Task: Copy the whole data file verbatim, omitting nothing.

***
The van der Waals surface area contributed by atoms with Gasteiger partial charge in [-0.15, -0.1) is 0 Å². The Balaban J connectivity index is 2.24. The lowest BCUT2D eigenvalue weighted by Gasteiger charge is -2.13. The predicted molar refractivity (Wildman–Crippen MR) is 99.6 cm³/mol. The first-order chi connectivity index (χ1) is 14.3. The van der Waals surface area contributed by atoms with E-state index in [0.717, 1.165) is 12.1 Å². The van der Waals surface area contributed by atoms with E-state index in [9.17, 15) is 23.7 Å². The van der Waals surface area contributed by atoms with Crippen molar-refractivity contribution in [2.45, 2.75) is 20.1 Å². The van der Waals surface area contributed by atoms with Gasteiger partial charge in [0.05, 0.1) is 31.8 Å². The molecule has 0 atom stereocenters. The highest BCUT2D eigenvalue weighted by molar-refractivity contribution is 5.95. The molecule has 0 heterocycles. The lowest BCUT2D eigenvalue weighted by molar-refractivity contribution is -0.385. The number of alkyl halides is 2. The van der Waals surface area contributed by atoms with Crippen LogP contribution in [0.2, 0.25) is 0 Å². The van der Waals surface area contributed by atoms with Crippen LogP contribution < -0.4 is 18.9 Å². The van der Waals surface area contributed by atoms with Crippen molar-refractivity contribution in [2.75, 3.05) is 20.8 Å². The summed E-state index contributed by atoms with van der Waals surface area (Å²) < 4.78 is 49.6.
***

The van der Waals surface area contributed by atoms with Gasteiger partial charge in [-0.15, -0.1) is 0 Å². The Balaban J connectivity index is 2.24. The lowest BCUT2D eigenvalue weighted by Gasteiger charge is -2.13. The predicted molar refractivity (Wildman–Crippen MR) is 99.6 cm³/mol. The first-order chi connectivity index (χ1) is 14.3. The van der Waals surface area contributed by atoms with E-state index in [0.717, 1.165) is 12.1 Å². The van der Waals surface area contributed by atoms with E-state index in [9.17, 15) is 23.7 Å². The van der Waals surface area contributed by atoms with Crippen molar-refractivity contribution in [2.45, 2.75) is 20.1 Å². The van der Waals surface area contributed by atoms with Gasteiger partial charge in [0.05, 0.1) is 31.8 Å². The molecule has 0 atom stereocenters. The highest BCUT2D eigenvalue weighted by molar-refractivity contribution is 5.95. The molecule has 0 heterocycles. The lowest BCUT2D eigenvalue weighted by molar-refractivity contribution is -0.385. The number of alkyl halides is 2. The van der Waals surface area contributed by atoms with Crippen LogP contribution in [0.2, 0.25) is 0 Å². The van der Waals surface area contributed by atoms with Crippen LogP contribution < -0.4 is 18.9 Å². The van der Waals surface area contributed by atoms with Crippen molar-refractivity contribution in [2.75, 3.05) is 20.8 Å². The summed E-state index contributed by atoms with van der Waals surface area (Å²) < 4.78 is 49.6.